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Title: TU-H-BRA-01: The Physics of High Power Radiofrequency Isolation in a Novel Compact Linear Accelerator Based MRI Guided Radiation Therapy System

Abstract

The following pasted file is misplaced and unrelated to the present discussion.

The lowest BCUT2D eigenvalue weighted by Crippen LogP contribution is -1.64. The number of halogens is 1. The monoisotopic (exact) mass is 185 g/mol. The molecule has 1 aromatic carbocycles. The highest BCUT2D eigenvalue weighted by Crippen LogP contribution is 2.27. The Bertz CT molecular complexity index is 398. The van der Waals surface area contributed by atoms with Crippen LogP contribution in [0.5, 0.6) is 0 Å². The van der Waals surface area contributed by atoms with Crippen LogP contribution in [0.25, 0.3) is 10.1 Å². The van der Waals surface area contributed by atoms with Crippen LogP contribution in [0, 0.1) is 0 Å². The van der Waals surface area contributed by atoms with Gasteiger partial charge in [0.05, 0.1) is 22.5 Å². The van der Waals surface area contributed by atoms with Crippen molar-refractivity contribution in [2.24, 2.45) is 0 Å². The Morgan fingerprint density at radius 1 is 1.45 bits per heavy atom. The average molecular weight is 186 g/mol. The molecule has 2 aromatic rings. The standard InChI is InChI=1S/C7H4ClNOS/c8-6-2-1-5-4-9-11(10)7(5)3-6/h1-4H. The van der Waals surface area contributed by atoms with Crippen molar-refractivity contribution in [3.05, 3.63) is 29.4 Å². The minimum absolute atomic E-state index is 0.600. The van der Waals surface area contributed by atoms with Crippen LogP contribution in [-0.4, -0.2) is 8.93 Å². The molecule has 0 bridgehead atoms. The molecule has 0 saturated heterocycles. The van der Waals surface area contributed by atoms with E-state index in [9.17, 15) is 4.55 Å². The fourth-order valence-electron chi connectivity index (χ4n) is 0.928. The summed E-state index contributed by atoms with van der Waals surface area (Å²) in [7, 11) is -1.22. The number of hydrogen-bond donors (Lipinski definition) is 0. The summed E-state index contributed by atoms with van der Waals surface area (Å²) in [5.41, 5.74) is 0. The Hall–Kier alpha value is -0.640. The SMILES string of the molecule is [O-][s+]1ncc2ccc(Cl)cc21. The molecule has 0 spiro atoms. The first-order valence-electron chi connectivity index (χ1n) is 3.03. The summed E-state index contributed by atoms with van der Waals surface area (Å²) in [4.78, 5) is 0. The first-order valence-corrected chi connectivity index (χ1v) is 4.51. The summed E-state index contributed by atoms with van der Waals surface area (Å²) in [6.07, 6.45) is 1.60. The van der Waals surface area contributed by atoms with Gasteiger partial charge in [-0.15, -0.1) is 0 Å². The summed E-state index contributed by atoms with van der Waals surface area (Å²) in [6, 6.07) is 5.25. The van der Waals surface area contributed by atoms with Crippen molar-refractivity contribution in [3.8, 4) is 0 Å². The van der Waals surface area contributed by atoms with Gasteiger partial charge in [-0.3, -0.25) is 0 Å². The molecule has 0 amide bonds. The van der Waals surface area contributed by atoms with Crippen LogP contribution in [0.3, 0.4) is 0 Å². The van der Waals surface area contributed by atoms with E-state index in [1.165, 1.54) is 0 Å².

Purpose: To develop a method for isolating the radiofrequency waves emanating from linear accelerator components from the magnetic resonance imaging (MRI) system of an integrated MRI-linac. Methods: An MRI-guided radiation therapy system has been designed that integrates a linear accelerator with simultaneous MR imaging. The radiofrequency waves created by the accelerating process would degrade MR image quality, so a method for containing the radiofrequency waves and isolating the MR imager from them was developed. The linear accelerator radiofrequency modulator was placed outside the room, so a filter was designed to eliminate the radiofrequency corresponding to the proton Larmour frequency of 14.7 MHz. Placing the radiofrequency emitting components in a typical Faraday cage would have reduced the radiofrequency emissions, but the design would be susceptible to small gaps in the shield due to the efficiency of the Faraday cage reflecting internal radiofrequency emissions. To reduce internal radiofrequency reflections, the Faraday cage was lined with carbon fiber sheets. Carbon fiber has the property of attenuating the radiofrequency energy so that the overall radiofrequency field inside the Faraday cage is reduced, decreasing any radiofrequency energy emitted from small gaps in the cage walls. Results: Within a 1.2 MHz band centered on the Larmormore » frequency, the radiofrequency (RF) leakage from the Faraday cage was measured to be −90 dB with no RF on, −40 dB with the RF on and no shield, returning to −90 dB with the RF on and shields in place. The radiofrequency filter attenuated the linear accelerator modulator emissions in the 14.7 MHz band by 70 dB. Conclusions: One of the major challenges in designing a compact linear accelerator based MRI-guided radiation therapy system, that of isolating the high power RF system from the MRI, has been solved. The measured radiofrequency emissions are sufficiently small to enable system integration. This research was funded by ViewRay, Inc., Oakwood, OH.« less